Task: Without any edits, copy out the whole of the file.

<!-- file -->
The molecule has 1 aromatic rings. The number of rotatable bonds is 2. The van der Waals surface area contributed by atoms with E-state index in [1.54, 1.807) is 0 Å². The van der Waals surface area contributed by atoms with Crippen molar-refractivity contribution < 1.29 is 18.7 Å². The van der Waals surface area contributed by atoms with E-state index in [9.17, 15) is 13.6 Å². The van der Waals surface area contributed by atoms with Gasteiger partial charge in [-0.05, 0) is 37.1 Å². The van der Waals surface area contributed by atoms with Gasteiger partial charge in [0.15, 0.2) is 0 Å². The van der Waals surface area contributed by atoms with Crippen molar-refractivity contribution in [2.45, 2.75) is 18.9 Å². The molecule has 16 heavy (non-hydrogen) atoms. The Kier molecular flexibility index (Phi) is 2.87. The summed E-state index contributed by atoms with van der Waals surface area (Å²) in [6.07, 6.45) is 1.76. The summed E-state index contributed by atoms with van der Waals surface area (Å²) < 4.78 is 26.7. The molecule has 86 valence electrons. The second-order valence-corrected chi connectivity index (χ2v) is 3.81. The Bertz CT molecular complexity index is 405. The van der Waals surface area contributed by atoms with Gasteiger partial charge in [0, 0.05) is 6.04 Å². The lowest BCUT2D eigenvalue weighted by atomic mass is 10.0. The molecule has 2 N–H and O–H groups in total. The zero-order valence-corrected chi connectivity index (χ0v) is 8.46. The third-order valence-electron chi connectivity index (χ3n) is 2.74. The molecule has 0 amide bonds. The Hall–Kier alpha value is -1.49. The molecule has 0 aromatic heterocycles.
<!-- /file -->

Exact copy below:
The molecule has 1 aromatic rings. The number of rotatable bonds is 2. The van der Waals surface area contributed by atoms with E-state index in [1.54, 1.807) is 0 Å². The van der Waals surface area contributed by atoms with Crippen molar-refractivity contribution < 1.29 is 18.7 Å². The van der Waals surface area contributed by atoms with E-state index in [9.17, 15) is 13.6 Å². The van der Waals surface area contributed by atoms with Gasteiger partial charge in [-0.05, 0) is 37.1 Å². The van der Waals surface area contributed by atoms with Gasteiger partial charge in [0.15, 0.2) is 0 Å². The van der Waals surface area contributed by atoms with Crippen molar-refractivity contribution in [2.45, 2.75) is 18.9 Å². The molecule has 16 heavy (non-hydrogen) atoms. The Kier molecular flexibility index (Phi) is 2.87. The summed E-state index contributed by atoms with van der Waals surface area (Å²) in [6.07, 6.45) is 1.76. The summed E-state index contributed by atoms with van der Waals surface area (Å²) < 4.78 is 26.7. The molecule has 86 valence electrons. The second-order valence-corrected chi connectivity index (χ2v) is 3.81. The Bertz CT molecular complexity index is 405. The van der Waals surface area contributed by atoms with Gasteiger partial charge in [0, 0.05) is 6.04 Å². The lowest BCUT2D eigenvalue weighted by atomic mass is 10.0. The molecule has 2 N–H and O–H groups in total. The zero-order valence-corrected chi connectivity index (χ0v) is 8.46. The third-order valence-electron chi connectivity index (χ3n) is 2.74. The molecule has 0 amide bonds. The Hall–Kier alpha value is -1.49. The molecule has 0 aromatic heterocycles.